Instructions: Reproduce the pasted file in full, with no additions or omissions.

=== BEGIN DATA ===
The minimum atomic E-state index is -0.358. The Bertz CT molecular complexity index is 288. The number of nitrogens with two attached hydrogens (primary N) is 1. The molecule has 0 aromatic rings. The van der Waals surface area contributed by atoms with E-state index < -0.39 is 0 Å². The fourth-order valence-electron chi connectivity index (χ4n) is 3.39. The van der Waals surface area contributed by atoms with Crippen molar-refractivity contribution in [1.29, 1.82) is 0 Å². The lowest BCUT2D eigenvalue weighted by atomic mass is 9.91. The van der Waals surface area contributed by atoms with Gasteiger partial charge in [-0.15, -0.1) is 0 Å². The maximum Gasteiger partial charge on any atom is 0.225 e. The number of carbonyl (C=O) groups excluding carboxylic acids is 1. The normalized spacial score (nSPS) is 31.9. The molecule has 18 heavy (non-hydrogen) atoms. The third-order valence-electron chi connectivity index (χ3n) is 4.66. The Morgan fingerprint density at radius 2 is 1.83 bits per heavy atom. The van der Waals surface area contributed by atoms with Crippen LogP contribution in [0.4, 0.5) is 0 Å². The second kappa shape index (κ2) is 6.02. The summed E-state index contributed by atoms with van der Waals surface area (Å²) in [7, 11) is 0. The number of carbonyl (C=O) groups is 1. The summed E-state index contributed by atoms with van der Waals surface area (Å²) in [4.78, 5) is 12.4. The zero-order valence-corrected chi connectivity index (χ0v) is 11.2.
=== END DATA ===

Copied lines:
The minimum atomic E-state index is -0.358. The Bertz CT molecular complexity index is 288. The number of nitrogens with two attached hydrogens (primary N) is 1. The molecule has 0 aromatic rings. The van der Waals surface area contributed by atoms with E-state index < -0.39 is 0 Å². The fourth-order valence-electron chi connectivity index (χ4n) is 3.39. The van der Waals surface area contributed by atoms with Crippen molar-refractivity contribution in [1.29, 1.82) is 0 Å². The lowest BCUT2D eigenvalue weighted by atomic mass is 9.91. The van der Waals surface area contributed by atoms with Gasteiger partial charge in [-0.15, -0.1) is 0 Å². The maximum Gasteiger partial charge on any atom is 0.225 e. The number of carbonyl (C=O) groups excluding carboxylic acids is 1. The normalized spacial score (nSPS) is 31.9. The molecule has 18 heavy (non-hydrogen) atoms. The third-order valence-electron chi connectivity index (χ3n) is 4.66. The Morgan fingerprint density at radius 2 is 1.83 bits per heavy atom. The van der Waals surface area contributed by atoms with Crippen LogP contribution in [0.4, 0.5) is 0 Å². The second kappa shape index (κ2) is 6.02. The summed E-state index contributed by atoms with van der Waals surface area (Å²) in [7, 11) is 0. The number of carbonyl (C=O) groups is 1. The summed E-state index contributed by atoms with van der Waals surface area (Å²) in [4.78, 5) is 12.4. The zero-order valence-corrected chi connectivity index (χ0v) is 11.2.